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Trigger Point therapy - Taping Technique for Patellofemoral Pain Syndrome

Posted by Stuart Hinds on

Stuart Hinds - Taping Technique for Patellofemoral Pain Syndrome

 

PFPS pain is common amongst athletes and those who regularly participate in running and sport. PFPS often manifests in adolescent girls.

Patellofemoral Pain Syndrome (PFPS) typically occurs when the patella rubs on the femur bone underneath. Many experts believe that incorrect tracking or rubbing of the patella over the femur bone is a significant factor and that this results in damage or irritation of the articular cartilage beneath the patella.

Common Causes

Whilst PFPS can have a number of causes, damage to the cartilage itself cannot directly cause pain because there are no blood vessels or nerves involved. However the condition can lead onto other problems which in turn result in pain.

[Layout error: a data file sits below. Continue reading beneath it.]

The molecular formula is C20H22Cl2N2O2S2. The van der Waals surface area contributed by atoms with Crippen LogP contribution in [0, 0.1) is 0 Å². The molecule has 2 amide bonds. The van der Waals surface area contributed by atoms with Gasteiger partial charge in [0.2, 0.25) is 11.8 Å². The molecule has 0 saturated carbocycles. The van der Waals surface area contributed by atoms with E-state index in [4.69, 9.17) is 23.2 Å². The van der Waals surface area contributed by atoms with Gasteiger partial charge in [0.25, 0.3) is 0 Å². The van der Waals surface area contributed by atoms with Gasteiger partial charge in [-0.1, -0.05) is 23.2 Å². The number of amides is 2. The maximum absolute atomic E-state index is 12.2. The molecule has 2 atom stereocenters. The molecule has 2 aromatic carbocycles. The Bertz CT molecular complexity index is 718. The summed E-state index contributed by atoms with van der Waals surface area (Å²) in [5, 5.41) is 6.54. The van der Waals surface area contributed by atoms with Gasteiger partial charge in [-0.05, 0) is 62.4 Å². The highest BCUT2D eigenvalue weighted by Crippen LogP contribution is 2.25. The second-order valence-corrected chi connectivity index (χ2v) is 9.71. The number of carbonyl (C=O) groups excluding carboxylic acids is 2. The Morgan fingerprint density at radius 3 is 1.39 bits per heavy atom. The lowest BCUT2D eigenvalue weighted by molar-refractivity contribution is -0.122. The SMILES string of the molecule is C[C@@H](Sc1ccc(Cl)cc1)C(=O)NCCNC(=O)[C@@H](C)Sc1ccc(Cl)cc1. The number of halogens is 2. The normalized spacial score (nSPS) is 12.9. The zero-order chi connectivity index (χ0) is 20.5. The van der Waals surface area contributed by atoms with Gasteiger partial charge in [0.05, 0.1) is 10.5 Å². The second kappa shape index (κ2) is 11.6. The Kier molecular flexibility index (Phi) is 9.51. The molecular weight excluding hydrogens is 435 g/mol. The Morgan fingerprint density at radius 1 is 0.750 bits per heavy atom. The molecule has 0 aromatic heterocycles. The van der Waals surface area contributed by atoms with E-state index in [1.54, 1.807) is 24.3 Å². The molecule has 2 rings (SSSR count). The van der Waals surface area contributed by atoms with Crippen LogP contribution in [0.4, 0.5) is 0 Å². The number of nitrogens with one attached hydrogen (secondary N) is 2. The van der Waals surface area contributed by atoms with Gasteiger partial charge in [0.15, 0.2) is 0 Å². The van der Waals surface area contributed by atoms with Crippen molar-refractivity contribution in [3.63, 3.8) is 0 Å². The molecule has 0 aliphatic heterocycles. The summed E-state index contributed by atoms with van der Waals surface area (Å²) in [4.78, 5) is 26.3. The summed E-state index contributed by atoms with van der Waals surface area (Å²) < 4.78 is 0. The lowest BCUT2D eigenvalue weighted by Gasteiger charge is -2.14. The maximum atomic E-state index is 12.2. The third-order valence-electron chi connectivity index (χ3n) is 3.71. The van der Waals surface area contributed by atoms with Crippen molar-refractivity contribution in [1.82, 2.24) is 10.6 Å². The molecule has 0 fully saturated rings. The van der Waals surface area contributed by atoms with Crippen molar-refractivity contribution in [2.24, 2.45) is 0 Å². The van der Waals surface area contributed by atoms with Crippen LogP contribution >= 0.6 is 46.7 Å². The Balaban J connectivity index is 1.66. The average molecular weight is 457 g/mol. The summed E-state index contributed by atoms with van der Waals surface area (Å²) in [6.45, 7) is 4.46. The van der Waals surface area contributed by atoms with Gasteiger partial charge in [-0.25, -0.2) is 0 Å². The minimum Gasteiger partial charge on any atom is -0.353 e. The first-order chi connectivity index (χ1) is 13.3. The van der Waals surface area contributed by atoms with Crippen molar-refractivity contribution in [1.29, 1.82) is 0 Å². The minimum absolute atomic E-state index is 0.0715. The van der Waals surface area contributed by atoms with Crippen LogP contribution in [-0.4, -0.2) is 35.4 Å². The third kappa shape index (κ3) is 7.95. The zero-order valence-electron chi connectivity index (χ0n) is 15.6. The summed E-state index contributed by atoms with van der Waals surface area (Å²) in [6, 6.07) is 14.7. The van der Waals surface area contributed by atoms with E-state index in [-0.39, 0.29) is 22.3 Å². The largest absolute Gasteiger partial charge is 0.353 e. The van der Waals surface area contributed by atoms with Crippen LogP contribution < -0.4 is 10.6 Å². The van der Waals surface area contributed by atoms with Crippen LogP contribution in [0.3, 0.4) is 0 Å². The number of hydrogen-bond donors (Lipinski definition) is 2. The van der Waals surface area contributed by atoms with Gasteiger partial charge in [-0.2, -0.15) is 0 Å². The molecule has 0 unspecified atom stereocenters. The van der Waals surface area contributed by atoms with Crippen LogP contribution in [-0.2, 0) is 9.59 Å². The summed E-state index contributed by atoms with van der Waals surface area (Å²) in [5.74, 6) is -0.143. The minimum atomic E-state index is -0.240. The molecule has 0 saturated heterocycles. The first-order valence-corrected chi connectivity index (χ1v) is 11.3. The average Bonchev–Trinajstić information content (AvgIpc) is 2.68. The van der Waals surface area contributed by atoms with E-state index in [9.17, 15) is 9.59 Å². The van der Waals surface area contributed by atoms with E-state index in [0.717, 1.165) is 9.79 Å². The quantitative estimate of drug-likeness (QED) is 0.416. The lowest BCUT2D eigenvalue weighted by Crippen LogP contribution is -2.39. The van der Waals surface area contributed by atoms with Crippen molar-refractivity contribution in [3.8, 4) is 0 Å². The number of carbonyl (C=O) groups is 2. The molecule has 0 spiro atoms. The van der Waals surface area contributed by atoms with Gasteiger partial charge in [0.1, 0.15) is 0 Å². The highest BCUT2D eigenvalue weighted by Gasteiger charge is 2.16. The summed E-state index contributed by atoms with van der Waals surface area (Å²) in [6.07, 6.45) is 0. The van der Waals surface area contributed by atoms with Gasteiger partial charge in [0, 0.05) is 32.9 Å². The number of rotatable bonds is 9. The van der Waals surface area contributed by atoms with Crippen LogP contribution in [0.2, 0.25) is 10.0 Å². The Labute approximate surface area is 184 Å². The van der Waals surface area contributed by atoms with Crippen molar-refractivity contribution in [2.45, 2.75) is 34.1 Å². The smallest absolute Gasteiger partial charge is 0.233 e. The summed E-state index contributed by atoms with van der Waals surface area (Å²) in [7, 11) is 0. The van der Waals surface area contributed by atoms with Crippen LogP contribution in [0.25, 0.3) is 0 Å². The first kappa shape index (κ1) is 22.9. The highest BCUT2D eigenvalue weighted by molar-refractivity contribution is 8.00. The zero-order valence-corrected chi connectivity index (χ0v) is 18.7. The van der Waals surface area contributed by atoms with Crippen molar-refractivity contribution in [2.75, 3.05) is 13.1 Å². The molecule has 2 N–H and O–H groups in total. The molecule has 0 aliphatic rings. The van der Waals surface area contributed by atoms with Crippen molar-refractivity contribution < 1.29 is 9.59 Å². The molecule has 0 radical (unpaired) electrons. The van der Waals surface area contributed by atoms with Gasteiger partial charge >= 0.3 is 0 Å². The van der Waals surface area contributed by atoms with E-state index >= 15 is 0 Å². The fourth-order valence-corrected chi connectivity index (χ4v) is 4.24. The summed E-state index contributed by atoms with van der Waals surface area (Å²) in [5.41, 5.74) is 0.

These can include erosion of the cartilage and bone under the patella, soft tissue injuries, synovitis (inflammation of the synovial membrane/joint lining) or irritation to the lateral retinaculum and the infra patella fat pad.

Overuse & Trigger Points

Most cases of PFPS are likely to be from overuse. This may be as a result of external factors such as a sudden increase in training, or performing high intensity jumping and knee bending, or it can be from poor patella tracking - often as a result of trigger points in the hamstrings and/or quadriceps.

When dealing with PFPS, identifying the cause is and important part of treatment.

 

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This trigger point therapy blog is intended to be used for information purposes only and is not intended to be used for medical diagnosis or treatment or to substitute for a medical diagnosis and/or treatment rendered or prescribed by a physician or competent healthcare professional. This information is designed as educational material, but should not be taken as a recommendation for treatment of any particular person or patient. Always consult your physician if you think you need treatment or if you feel unwell. 

  

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